A contraceptive pill for men might one day be possible following the discovery of a genetic fault that leads to male infertility, scientists said.
The faulty gene affects the movement of sperm and means they cannot penetrate the membrane of an egg in order to fertilise it.
Scientists hope that by studying the way the gene works they might be able to overcome infertility in some men as well as design a drug that causes a reversible change in the ability of the sperm to fertilise an egg.
While millions of women around the world have benefitted from the Pill since the 1960s, no effective male equivalent has been developed - leaving them to rely on condoms or the more drastic solution of vasectomy. Attempts to come up with an oral contraceptive for men have so far failed because of the immense numbers of sperm produced each day as part of normal male reproduction.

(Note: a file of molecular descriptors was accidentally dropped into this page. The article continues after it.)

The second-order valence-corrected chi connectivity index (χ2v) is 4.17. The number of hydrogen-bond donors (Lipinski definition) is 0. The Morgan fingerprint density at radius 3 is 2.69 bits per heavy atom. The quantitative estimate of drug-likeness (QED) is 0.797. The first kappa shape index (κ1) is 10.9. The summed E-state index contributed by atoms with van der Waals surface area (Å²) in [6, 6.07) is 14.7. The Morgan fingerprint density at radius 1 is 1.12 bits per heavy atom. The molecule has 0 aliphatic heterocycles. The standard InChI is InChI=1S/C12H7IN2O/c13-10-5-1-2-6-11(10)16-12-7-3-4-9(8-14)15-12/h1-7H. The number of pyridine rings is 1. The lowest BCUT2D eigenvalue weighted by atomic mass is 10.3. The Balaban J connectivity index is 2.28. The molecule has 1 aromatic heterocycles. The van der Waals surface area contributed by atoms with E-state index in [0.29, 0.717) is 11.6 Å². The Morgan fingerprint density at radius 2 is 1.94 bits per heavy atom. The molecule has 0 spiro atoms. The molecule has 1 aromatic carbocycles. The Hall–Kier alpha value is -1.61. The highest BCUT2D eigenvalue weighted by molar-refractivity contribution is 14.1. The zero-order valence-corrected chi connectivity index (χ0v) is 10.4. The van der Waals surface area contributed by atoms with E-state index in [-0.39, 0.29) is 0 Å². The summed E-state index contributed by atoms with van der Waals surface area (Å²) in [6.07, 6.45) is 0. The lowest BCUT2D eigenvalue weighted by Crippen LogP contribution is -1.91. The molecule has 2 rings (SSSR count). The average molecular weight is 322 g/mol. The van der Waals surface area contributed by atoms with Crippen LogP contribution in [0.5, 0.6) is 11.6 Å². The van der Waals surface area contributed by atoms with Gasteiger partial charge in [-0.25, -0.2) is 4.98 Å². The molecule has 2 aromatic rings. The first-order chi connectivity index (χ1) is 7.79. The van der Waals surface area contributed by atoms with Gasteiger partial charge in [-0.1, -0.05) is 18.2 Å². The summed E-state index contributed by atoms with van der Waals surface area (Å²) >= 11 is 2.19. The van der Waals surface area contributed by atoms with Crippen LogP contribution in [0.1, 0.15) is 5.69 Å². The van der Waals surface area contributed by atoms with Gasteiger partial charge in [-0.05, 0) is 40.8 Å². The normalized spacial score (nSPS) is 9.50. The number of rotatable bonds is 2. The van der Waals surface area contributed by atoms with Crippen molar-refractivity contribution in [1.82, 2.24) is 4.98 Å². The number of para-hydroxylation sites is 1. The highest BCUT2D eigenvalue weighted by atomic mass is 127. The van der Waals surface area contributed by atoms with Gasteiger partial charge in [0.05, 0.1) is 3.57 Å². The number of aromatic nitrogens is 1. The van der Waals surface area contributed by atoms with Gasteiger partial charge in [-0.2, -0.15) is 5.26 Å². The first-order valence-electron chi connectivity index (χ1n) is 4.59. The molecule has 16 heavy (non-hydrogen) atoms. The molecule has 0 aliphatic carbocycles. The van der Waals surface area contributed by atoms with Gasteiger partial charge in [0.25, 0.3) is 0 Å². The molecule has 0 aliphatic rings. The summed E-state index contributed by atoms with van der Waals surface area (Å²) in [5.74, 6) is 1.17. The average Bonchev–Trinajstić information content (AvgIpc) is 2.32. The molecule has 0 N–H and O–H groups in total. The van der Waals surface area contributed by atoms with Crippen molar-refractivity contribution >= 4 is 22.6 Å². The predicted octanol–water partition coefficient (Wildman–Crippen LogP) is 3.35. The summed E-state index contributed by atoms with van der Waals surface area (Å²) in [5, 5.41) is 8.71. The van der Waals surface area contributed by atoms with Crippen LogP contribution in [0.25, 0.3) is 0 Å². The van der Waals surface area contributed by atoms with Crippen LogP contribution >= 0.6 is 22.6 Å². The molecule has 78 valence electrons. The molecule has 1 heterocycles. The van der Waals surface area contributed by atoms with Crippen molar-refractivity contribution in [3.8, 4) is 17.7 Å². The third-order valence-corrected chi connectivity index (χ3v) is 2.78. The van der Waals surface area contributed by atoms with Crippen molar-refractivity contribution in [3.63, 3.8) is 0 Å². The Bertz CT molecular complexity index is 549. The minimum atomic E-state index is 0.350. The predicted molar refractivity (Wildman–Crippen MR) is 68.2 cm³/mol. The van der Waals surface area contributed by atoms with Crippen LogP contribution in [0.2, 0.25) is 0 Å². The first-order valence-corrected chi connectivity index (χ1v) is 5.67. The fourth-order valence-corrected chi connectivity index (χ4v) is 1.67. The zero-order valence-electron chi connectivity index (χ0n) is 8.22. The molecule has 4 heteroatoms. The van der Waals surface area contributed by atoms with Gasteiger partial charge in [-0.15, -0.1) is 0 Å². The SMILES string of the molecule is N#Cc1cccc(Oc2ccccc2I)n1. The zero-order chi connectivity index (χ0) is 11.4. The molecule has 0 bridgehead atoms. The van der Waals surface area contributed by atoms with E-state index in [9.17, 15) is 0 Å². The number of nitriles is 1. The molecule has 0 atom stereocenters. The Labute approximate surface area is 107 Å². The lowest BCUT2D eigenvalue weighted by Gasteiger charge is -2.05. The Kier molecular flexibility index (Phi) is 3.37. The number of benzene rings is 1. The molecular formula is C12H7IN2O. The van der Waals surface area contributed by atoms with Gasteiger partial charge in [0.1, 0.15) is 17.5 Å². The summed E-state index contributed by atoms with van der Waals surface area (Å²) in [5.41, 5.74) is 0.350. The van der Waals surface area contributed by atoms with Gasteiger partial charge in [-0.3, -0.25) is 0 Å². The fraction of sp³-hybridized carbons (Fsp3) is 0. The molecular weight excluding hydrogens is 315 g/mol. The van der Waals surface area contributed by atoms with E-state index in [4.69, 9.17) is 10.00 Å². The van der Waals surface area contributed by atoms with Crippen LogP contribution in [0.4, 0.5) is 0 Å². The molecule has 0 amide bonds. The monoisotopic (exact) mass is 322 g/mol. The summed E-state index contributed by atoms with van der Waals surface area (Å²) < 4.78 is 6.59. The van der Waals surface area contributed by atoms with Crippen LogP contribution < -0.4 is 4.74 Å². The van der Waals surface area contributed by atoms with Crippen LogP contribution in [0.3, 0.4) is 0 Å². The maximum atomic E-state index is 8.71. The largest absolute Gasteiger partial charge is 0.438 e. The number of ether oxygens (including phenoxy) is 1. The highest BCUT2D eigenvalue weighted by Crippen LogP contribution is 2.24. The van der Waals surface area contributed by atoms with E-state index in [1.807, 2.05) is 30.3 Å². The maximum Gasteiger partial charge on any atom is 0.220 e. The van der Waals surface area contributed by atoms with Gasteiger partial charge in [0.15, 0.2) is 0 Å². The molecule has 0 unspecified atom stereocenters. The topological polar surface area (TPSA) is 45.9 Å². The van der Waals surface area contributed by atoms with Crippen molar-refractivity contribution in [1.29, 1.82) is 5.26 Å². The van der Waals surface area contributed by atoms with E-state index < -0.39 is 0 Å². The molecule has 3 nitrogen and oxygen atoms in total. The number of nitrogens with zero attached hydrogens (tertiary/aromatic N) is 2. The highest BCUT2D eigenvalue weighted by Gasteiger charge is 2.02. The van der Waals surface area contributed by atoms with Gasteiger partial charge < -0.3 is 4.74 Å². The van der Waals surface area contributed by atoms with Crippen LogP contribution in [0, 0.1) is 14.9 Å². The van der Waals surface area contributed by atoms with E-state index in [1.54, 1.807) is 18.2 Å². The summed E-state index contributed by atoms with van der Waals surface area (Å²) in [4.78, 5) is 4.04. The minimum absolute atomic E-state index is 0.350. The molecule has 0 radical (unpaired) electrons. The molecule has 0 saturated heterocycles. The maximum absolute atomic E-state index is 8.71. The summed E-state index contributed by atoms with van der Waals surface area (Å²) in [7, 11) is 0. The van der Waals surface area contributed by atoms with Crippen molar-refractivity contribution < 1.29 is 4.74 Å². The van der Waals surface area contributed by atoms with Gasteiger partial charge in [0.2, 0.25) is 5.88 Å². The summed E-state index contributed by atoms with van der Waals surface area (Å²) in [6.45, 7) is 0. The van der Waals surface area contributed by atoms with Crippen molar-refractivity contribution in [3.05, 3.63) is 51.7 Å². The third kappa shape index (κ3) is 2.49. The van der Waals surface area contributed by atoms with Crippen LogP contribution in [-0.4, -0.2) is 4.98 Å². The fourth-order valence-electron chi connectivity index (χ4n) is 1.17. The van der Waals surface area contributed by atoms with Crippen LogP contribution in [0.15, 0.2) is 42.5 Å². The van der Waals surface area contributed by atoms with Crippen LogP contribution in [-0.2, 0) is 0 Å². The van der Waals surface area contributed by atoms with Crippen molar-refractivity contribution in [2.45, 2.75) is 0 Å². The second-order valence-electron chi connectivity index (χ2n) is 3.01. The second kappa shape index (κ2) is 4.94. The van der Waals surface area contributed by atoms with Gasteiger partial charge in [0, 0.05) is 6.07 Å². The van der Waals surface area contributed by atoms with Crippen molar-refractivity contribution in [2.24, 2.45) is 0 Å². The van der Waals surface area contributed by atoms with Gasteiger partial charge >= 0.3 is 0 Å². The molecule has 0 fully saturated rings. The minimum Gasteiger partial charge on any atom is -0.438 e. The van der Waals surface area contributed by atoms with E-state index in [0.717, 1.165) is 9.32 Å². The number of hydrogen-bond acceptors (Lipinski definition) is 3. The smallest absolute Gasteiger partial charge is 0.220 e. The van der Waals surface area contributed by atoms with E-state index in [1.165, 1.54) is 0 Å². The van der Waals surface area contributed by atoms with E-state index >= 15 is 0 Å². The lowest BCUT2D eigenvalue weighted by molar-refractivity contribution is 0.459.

Dr Michael Hildebrand, one of the researchers from the University of Iowa, said: ‘We have identified Catsper1 as a gene that is involved in non-syndromic male infertility in humans, a finding which could lead to future infertility therapies that replace the gene or the protein.
‘But perhaps even more importantly, this finding could have implications for male contraception.’
A spokesman for the Family Planning Association said: ‘Now that women have such a great range of contraceptives to choose from, it is vital that men have options too. Although more research must be done to make sure any male contraceptive is safe and effective, it is great that efforts are being made to increase contraceptive choice.’
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